From the beginning of the semester, I try to impress upon my students the fact that they are not writing in a vacuum.
We discuss writer-based writing versus reader-based writing. We talk about audience awareness. I emphasize that the lack of circumambient activity means they must think about how they are connecting to their readers.
Soon, their eyes start to glaze over.
I try a simpler approach.
“Writing is powerful,” I say. “The words you write should matter to you AND to your reader.”
Alas, as the semester wears on and they lapse into flat, dull, bland, all-purpose writing, I lament that my message has not gotten through.
The other day, my class had just ended. The students started filing out and I saw the screen on my phone light up with a new text. I glanced at it. It was a message from that Certain Very Nice Man with whom I am deeply smitten.
I picked up my phone and read the text—a tender, sweet reminder that he was thinking of me at that moment.
Putting my phone back down on the desk, I turned to see my student Sarah standing there, smiling a smug smile at me.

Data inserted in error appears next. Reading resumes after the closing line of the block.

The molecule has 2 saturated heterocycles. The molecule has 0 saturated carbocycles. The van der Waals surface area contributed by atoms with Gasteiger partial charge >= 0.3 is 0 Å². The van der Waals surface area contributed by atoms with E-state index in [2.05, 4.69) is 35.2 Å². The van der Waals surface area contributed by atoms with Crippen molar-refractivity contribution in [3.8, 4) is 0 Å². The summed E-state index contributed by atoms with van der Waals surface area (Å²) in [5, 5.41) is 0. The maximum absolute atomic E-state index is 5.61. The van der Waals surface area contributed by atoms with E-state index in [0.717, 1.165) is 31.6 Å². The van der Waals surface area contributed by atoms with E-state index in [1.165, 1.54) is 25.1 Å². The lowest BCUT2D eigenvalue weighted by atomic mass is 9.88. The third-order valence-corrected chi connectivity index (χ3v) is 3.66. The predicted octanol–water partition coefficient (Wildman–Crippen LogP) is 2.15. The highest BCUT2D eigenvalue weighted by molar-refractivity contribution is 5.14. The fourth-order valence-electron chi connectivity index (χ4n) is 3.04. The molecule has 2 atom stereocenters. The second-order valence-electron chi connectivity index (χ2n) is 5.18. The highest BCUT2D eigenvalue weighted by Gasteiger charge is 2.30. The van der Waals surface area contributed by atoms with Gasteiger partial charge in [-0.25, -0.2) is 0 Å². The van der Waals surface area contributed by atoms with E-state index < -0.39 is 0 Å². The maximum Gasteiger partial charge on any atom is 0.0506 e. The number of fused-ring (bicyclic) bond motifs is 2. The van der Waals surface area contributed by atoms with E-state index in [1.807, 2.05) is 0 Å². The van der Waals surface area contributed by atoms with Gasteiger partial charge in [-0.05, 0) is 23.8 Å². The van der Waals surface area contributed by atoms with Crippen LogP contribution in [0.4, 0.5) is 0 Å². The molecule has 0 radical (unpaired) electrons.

“Well! That text made you very happy, didn’t it?” she said in that slightly sing-singy, teasing voice nineteen-year-old girls use so well.
I nodded and maybe even giggled a little. (The text having made me feel a bit like a giddy nineteen- year-old girl myself.)
“I could tell by the way you reacted to it,” she said.
She turned to leave, but then hesitated and turned toward me, “You know,” she said. “I text all the time and I’ve never really thought about what people look like when they read what I write. Watching you just now makes me think about that.”
I smiled and nodded, knowing enough to leave the moment alone and not kill it with teacher-talk. (Though I was tempted!)
She stood there for about three seconds, just looking at the phone in her hand.
Then she looked at me and said, “Sweet!”
“Sweet, indeed,” I replied.
She walked toward the door, waving over her shoulder.
“Bye, Professor. See you next time!”
“Bye, Sarah. See you next time.”